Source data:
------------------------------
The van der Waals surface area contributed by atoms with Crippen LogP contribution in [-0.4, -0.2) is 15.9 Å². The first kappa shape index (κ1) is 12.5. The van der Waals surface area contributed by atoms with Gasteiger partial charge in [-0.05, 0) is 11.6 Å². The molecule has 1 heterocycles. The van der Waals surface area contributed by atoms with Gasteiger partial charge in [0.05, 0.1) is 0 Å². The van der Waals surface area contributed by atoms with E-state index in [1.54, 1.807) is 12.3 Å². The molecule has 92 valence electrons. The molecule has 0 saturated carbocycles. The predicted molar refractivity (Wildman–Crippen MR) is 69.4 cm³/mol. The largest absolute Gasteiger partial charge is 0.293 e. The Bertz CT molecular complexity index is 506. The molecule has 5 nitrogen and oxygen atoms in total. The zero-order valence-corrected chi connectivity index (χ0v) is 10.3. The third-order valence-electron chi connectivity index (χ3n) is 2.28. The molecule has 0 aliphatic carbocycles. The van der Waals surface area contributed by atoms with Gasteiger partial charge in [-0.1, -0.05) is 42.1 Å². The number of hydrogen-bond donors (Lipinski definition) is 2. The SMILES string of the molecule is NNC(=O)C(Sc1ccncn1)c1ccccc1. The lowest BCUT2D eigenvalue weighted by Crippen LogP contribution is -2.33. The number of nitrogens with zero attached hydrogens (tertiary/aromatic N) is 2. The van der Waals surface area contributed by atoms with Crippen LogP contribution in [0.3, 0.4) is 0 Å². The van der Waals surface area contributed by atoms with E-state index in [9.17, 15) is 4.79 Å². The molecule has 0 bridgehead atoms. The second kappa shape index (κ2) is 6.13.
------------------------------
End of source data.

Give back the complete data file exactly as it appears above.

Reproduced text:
The van der Waals surface area contributed by atoms with Crippen LogP contribution in [-0.4, -0.2) is 15.9 Å². The first kappa shape index (κ1) is 12.5. The van der Waals surface area contributed by atoms with Gasteiger partial charge in [-0.05, 0) is 11.6 Å². The molecule has 1 heterocycles. The van der Waals surface area contributed by atoms with Gasteiger partial charge in [0.05, 0.1) is 0 Å². The van der Waals surface area contributed by atoms with E-state index in [1.54, 1.807) is 12.3 Å². The molecule has 92 valence electrons. The molecule has 0 saturated carbocycles. The predicted molar refractivity (Wildman–Crippen MR) is 69.4 cm³/mol. The largest absolute Gasteiger partial charge is 0.293 e. The Bertz CT molecular complexity index is 506. The molecule has 5 nitrogen and oxygen atoms in total. The zero-order valence-corrected chi connectivity index (χ0v) is 10.3. The third-order valence-electron chi connectivity index (χ3n) is 2.28. The molecule has 0 aliphatic carbocycles. The van der Waals surface area contributed by atoms with Gasteiger partial charge in [-0.1, -0.05) is 42.1 Å². The number of hydrogen-bond donors (Lipinski definition) is 2. The SMILES string of the molecule is NNC(=O)C(Sc1ccncn1)c1ccccc1. The lowest BCUT2D eigenvalue weighted by Crippen LogP contribution is -2.33. The number of nitrogens with zero attached hydrogens (tertiary/aromatic N) is 2. The van der Waals surface area contributed by atoms with Crippen LogP contribution in [0.3, 0.4) is 0 Å². The van der Waals surface area contributed by atoms with E-state index in [9.17, 15) is 4.79 Å². The molecule has 0 bridgehead atoms. The second kappa shape index (κ2) is 6.13.